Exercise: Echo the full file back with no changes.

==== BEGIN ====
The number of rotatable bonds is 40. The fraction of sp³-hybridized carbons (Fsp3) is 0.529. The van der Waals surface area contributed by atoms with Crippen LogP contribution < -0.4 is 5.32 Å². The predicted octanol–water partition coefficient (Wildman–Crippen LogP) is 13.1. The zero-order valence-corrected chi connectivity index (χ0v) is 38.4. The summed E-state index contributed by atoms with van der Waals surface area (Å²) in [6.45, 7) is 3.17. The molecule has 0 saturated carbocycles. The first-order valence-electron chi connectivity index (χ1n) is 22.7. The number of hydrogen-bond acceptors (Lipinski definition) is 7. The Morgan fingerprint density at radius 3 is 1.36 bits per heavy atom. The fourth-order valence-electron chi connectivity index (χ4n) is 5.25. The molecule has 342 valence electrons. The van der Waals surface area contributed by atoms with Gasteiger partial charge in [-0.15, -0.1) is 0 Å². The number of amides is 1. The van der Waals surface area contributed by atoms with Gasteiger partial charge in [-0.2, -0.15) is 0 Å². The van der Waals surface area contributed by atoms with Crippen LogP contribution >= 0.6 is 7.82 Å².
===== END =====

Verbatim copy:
The number of rotatable bonds is 40. The fraction of sp³-hybridized carbons (Fsp3) is 0.529. The van der Waals surface area contributed by atoms with Crippen LogP contribution < -0.4 is 5.32 Å². The predicted octanol–water partition coefficient (Wildman–Crippen LogP) is 13.1. The zero-order valence-corrected chi connectivity index (χ0v) is 38.4. The summed E-state index contributed by atoms with van der Waals surface area (Å²) in [6.45, 7) is 3.17. The molecule has 0 saturated carbocycles. The first-order valence-electron chi connectivity index (χ1n) is 22.7. The number of hydrogen-bond acceptors (Lipinski definition) is 7. The Morgan fingerprint density at radius 3 is 1.36 bits per heavy atom. The fourth-order valence-electron chi connectivity index (χ4n) is 5.25. The molecule has 342 valence electrons. The van der Waals surface area contributed by atoms with Gasteiger partial charge in [-0.15, -0.1) is 0 Å². The number of amides is 1. The van der Waals surface area contributed by atoms with Gasteiger partial charge in [-0.2, -0.15) is 0 Å². The van der Waals surface area contributed by atoms with Crippen LogP contribution >= 0.6 is 7.82 Å².